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Legends are defined by what they live long after they are gone...it's the ability to see ahead of us in a way that very few other people can understand. Cabo Verde being a small country is fortunate to be

blessed with so many legends who were willing to give of themselves for the betterment of her children.

In a continent where challenges such as peace consolidation, security and long-term economic growth still remain a major task, the traditional values passed on by our legends have prepared and developed leaders, solid governance and a startling success despite being a country with no natural resources.

In this article, we will highlight five of the many legends who have played a tremendous role in the upward mobility of the past 30 years since the independence of Cabo Verde.

We start with Dr. Amilcar Cabral, the founding father of our nation, who was assassinated just before the independence in 1973. A visionary he was, his powerful words were often seen as threats to the oppressors and his accomplishments alleviated our struggle towards freedom. He fought for the national liberation under the most trying conditions for the sole purpose of freeing his people from foreign domination. In a discussion with Salah Matteos, who knew Dr. Cabral very well, he explains that his friend liberated the minds of many and brought unity and understanding to the masses. Amilcar Cabral was considered most charismatic and best read of all the African nationalists or revolutionaries of his generation. According to his brother Luis Cabral during an interview, from the day Amilcar Cabral was born, the itinerary of his life was traced; he was destined to be a leader, destined to a legend.

In 1956, H.E. Aristides Pereira was one of the members along with Amilcar Cabral, that clandestinely organized African Party for the Independence of Guinea and Cape Verde (PAIGC). The PAIGC moved its headquarters to Conakry, Guinea, in 1960 and started an armed rebellion against the Portuguese in 1961. Despite the presence of Portuguese troops, which grew to more than 35,000, the PAIGC steadily expanded its influence until, by 1968, it controlled most of the country.

Former President Aristides Pereira served as chief of telecommunications in Guinea-Bissau for the Portuguese government but from the late 1940s until Cape Verde's independence, Pereira was heavily involved in the anti-colonial movement, organizing strikes and rising through the hierarchy of his party to Secretary General.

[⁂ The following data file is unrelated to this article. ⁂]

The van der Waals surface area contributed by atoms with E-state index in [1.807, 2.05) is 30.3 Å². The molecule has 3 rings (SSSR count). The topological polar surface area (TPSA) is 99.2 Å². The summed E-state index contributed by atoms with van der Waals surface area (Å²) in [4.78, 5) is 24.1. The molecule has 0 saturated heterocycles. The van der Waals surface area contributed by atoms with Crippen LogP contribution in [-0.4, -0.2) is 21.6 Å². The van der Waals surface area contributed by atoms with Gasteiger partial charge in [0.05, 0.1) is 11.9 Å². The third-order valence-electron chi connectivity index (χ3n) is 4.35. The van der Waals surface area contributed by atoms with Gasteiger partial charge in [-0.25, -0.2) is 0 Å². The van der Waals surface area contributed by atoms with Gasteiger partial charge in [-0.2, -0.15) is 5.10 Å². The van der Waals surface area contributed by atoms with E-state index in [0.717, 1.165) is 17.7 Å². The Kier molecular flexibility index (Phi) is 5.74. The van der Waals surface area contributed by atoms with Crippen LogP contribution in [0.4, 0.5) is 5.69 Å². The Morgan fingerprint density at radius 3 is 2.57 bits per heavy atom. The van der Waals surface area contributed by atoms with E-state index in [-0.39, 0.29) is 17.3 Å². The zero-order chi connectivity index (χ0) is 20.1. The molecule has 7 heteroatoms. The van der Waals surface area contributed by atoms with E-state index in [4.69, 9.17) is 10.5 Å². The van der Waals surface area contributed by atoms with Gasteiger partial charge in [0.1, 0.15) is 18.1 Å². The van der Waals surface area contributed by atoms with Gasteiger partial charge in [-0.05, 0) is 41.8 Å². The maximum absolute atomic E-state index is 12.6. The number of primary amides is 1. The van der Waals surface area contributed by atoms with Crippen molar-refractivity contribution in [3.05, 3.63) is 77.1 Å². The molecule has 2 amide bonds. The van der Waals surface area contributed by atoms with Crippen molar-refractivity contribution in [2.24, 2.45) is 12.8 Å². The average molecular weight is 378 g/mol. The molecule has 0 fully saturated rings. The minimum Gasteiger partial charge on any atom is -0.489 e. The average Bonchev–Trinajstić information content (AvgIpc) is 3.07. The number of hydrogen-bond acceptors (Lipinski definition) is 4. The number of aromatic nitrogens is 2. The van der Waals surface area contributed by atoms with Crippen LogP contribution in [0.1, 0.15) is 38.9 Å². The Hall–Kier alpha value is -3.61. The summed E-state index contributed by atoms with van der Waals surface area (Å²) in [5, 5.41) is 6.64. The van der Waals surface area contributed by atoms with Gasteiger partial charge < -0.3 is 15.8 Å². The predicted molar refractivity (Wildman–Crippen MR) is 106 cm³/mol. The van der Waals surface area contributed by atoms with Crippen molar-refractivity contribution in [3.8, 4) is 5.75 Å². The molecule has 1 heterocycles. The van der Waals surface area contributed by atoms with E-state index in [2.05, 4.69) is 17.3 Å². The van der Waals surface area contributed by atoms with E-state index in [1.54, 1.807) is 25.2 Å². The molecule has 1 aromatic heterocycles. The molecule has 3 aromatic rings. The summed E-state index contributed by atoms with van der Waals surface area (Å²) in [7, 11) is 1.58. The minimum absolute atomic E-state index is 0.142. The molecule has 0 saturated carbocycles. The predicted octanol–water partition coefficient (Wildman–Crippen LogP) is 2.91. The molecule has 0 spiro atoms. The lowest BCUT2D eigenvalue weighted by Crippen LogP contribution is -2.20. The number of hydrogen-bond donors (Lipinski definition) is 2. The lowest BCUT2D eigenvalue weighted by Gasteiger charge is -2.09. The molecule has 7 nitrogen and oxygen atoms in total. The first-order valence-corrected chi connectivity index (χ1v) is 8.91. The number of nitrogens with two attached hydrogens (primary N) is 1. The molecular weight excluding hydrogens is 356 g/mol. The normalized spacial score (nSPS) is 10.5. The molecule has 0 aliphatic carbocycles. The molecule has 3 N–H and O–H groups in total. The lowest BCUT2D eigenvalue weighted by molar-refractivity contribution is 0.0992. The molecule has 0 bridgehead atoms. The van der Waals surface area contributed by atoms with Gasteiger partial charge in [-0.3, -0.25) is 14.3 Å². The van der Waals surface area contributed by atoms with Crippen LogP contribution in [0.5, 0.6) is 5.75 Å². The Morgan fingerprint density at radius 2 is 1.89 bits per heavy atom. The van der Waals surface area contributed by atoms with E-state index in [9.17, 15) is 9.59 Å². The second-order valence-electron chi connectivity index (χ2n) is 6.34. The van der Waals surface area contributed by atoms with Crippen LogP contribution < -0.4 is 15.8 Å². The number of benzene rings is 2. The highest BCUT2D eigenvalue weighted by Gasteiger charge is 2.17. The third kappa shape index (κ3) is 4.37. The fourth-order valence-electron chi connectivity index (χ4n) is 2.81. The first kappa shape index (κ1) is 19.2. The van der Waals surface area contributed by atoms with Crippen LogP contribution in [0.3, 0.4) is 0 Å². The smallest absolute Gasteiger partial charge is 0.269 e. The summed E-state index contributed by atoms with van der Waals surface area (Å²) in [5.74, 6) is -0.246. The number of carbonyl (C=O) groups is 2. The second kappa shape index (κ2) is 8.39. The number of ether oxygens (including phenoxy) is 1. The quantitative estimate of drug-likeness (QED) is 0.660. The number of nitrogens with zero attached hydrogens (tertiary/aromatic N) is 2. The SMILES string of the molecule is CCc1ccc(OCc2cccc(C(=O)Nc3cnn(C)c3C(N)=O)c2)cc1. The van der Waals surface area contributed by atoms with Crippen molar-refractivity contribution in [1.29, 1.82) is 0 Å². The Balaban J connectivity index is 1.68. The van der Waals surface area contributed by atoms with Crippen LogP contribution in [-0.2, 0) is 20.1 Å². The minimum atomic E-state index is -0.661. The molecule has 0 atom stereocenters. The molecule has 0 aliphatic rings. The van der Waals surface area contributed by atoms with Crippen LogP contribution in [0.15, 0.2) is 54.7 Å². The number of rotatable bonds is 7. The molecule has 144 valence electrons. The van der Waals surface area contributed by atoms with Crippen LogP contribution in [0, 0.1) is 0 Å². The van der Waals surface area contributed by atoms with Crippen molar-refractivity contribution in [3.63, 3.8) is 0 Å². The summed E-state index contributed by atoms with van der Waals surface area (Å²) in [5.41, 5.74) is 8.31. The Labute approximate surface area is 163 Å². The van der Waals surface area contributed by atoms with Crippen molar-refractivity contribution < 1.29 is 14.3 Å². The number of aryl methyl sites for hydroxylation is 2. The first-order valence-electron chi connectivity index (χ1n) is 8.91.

Under the leadership of Amilcar Cabral and Aristides Pereira, PAIGC established civilian rule in the territory under its control and held elections for a National Assembly. While the two leaders were having dinner and conversing with their partners, Amilcar Cabral was assassinated in Conakry in January 1973, and party members confided to Aristides Pereira for guidance and leadership. The PAIGC National Assembly met at Boe in the southeastern region and declared the independence of Guinea-Bissau on September 24, 1973. Following Portugal's April 1974 revolution, it granted independence to Guinea-Bissau on September 10, 1974 and to Cape Verde on July 5th, 1975. H.E. Aristides Pereira became the first president of Cape Verde islands and served until 1990. He was among the first leaders in Africa who stepped down peacefully when he lost a fair and open election in 1991.

The President of the Republic of Cape Verde, HE Pedro R. Pires, was born in 1934 on the Island of Fogo. In 1956 he left to Portugal to attend Lisbon University of Sciences. However, before concluding his degree, he was called to serve in the Portuguese Air Force as an officer. President Pires' youth is marked by hard memories of the famine that desolated the Islands of Cape Verde in 1943 and 1947. These contributed to reinforce his patriotism and the notion of an urgent need to eliminate the colonial domination in Cape Verde. In June 1961, together with a group of African youth, he decided to clandestinely leave Portugal to join the African Party for Independence of Guinea and Cape Verde (PAIGC).

From 1962 to 1965 he worked in Senegal and in France mobilizing Capeverdean patriots for the armed struggle, and at the same time keeping the link with the secret PAIGC cells in Cape Verde.

From 1965 to 1968, he led the first cell of Capeverdean combatants who received military training with the goal of developing an armed struggle in Cape Verde. At the end of this military training this group was sent to the bushes of Guinea-Bissau where President Pires rose to the ranks of Commander of a Military Region in Guinea-Bissau. With the proclamation of Independence of Guinea-Bissau in 1973, he was nominated as Assistant Minister for the Defense of the Republic of Guinea-Bissau.